**A mount wearing heavy armour moves at only three times its normal walk speed when running, rather than four times.
Despite the empathic link between paladin and mount, he still needs something to hold on to while riding, so that he does not fall off during the sharp turns and manoeuvres of mounted combat, so he still needs a saddle. Riding and military saddles are common items that paladins can find in any well-stocked store, or he can commission the crafting of a special saddle. There are other kinds of saddles, suited for different purposes and a questing paladin (not to mention rich or picky) will have two or three safely carried by a pack mule, led by a squire. The following prices and characteristics assume the saddle is meant for a warhorse, if the mount is rather more exotic, multiply the price by three and add five pounds to the weight.
Amazon: Noble ladies ride ‘amazon’ or ‘side-saddle’ style to protect their, ahem… virtue. Both legs hang from one side of the mount, and the amazon saddle accommodates this position for both females and males. It takes a bit more practice to ride sidesaddle, requiring the rider to have at least 2 ranks in Ride for normal riding, and 5 ranks for combat riding. The benefit of riding side-saddle is more a matter of elegance and grace, granting the rider a +2 circumstance bonus to Bluff, Diplomacy and Performance checks. The rider may not guide the mount with her knees in order to use both hands in combat (although empathically linked mounts need no such direction), but the DC for a fast mount or dismount is 15 instead of 20.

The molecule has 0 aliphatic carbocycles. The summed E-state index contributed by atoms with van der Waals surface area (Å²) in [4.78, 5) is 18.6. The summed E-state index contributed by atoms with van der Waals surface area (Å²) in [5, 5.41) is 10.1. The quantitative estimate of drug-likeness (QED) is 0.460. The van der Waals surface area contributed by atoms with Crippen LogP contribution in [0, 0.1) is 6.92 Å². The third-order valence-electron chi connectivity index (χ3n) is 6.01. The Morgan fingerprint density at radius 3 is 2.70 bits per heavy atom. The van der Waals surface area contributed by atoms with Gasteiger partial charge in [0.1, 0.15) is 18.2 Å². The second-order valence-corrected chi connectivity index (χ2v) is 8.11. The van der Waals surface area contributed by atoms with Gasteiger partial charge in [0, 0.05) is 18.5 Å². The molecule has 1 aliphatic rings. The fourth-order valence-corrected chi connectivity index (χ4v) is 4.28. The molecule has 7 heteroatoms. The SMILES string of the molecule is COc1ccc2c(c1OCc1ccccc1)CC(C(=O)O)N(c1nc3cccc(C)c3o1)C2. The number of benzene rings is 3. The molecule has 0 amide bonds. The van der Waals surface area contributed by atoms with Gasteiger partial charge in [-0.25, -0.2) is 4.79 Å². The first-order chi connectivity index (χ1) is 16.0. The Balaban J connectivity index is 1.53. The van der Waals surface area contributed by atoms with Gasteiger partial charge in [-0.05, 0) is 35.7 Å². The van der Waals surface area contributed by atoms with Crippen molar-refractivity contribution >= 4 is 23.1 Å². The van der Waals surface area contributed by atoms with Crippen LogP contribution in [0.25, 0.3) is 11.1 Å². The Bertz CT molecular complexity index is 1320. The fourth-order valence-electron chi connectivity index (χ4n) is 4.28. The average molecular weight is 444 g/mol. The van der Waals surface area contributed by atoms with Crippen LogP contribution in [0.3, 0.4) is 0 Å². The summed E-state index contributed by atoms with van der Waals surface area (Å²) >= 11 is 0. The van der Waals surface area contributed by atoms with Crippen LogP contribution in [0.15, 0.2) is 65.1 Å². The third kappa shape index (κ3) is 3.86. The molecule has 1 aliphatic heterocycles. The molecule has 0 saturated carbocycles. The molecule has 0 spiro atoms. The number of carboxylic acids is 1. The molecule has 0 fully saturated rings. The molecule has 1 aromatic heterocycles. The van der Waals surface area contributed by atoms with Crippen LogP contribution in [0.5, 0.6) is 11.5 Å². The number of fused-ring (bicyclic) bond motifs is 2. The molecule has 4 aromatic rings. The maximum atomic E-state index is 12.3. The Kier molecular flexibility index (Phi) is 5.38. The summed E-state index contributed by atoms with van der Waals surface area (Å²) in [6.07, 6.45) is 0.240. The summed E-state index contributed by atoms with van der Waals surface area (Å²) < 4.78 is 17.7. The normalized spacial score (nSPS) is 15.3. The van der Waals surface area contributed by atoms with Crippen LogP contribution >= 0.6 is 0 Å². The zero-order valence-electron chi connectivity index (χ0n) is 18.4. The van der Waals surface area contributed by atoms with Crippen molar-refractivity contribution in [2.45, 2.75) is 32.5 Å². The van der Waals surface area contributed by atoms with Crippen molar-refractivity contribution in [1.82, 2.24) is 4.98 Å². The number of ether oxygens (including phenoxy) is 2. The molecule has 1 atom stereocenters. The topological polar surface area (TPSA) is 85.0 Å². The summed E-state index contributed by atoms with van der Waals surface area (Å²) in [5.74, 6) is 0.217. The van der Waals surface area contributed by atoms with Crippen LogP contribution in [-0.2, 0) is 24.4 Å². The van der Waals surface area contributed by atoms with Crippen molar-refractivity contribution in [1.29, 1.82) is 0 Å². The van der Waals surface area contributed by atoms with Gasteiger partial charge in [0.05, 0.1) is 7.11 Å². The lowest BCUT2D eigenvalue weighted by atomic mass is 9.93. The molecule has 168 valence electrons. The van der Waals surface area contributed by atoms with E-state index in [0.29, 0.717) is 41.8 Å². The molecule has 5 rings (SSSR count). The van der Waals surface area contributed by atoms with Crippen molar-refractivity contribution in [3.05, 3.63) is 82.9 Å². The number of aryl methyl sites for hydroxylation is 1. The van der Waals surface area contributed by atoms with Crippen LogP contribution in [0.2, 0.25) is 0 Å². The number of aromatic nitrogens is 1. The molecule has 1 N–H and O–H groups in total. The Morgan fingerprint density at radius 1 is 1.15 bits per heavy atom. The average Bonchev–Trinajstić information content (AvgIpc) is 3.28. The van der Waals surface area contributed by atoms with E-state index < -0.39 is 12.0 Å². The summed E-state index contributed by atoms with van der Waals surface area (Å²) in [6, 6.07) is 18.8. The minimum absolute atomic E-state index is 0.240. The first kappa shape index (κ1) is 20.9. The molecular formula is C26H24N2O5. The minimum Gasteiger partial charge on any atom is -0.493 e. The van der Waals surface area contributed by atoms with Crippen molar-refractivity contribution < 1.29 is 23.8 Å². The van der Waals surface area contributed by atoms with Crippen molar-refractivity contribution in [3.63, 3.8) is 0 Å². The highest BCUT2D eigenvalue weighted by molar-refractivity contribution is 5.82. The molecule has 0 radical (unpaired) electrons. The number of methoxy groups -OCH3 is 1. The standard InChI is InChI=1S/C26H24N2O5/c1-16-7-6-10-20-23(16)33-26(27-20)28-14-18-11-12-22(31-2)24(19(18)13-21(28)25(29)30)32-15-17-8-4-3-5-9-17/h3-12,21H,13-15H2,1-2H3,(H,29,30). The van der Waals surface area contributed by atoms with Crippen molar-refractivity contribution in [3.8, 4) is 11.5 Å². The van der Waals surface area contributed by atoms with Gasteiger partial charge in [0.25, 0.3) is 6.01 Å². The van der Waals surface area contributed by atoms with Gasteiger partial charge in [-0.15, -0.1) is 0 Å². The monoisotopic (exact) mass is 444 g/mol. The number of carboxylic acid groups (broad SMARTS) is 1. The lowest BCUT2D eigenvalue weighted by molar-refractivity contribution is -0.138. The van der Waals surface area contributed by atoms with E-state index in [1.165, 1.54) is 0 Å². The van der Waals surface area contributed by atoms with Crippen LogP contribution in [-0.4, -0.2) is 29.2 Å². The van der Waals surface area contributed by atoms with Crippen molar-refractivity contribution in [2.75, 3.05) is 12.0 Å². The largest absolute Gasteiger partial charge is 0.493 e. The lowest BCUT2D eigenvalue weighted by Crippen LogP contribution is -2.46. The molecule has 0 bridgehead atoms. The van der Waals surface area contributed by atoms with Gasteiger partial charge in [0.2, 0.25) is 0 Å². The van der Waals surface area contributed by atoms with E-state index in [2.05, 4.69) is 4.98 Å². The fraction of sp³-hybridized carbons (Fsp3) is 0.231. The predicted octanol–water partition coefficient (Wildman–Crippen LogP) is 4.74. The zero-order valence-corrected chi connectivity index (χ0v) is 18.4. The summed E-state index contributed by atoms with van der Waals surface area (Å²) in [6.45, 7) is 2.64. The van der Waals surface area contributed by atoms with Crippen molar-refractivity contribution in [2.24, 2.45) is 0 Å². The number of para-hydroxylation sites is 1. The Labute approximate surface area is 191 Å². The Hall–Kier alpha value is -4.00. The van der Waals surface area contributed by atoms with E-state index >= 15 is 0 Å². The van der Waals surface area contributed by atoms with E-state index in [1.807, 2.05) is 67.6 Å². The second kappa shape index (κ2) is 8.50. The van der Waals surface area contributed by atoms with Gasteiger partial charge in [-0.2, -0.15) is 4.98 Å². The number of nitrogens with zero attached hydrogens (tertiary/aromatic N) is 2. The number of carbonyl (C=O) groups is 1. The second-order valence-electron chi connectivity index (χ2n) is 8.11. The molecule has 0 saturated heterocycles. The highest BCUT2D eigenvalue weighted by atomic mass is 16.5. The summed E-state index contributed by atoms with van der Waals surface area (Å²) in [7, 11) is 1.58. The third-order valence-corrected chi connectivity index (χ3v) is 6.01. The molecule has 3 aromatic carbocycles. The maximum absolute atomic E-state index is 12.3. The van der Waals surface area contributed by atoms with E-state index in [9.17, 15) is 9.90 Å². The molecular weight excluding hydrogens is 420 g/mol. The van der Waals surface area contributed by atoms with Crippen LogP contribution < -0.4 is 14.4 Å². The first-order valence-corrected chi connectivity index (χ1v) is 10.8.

Cutting: One of the most stable of saddles, it is the favourite of explorers who must navigate difficult terrain. Thanks to its build, it allows the rider to stay centred in the saddle and provides strong grips so as not to fall. It gives the rider a +2 circumstance bonus to Ride checks for guiding the mount through difficult terrain and staying in the saddle. However, it is not too comfortable in the long run, with the rider suffering a -2 on Constitution checks for forced marches or Fortitude checks related to exhaustion.
Fitted: Not really a kind of saddle really, but more the way the saddle is made. Any fitted saddle was crafted for the specific mount it is used on, and allows the mount greater comfort while carrying a rider. While using a fitted saddle, a rider gains a +1 on all Ride or Handle Animal checks.
Light Cavalry: Meant for light warhorses or very mobile mounts, this saddle has very short stirrups that allow the rider to manoeuvre his mount with great flexibility. A character with the Mounted Combat feat gains a +2 on Ride checks meant to avoid damage to the mount and may make a Ride check (DC 15) to stop a charge action and move 20 feet in any direction. However, the rider suffers a -2 circumstance penalty to Ride checks to stay in the saddle when hit in combat.
Travel: Lighter and better secured than an ordinary saddle, the travel saddle is meant for comfortable long rides for both rider and mount. Both gain a +2 circumstance bonus to Constitution checks for a forced march. The saddle is not as useful in more agitated conditions, with the rider suffering a -2 circumstance penalty on Ride checks when guiding the mount through difficult terrain or during combat.
|Amazon||12 gp||20 lb.|
|Cutting||15 gp||30 lb.|
|Light Cavalry||12 gp||20 lb.|
|Travel||10 gp||25 lb.|
|Fitted*||+5 gp||+5 lb.|
*Add price and weight to base saddle.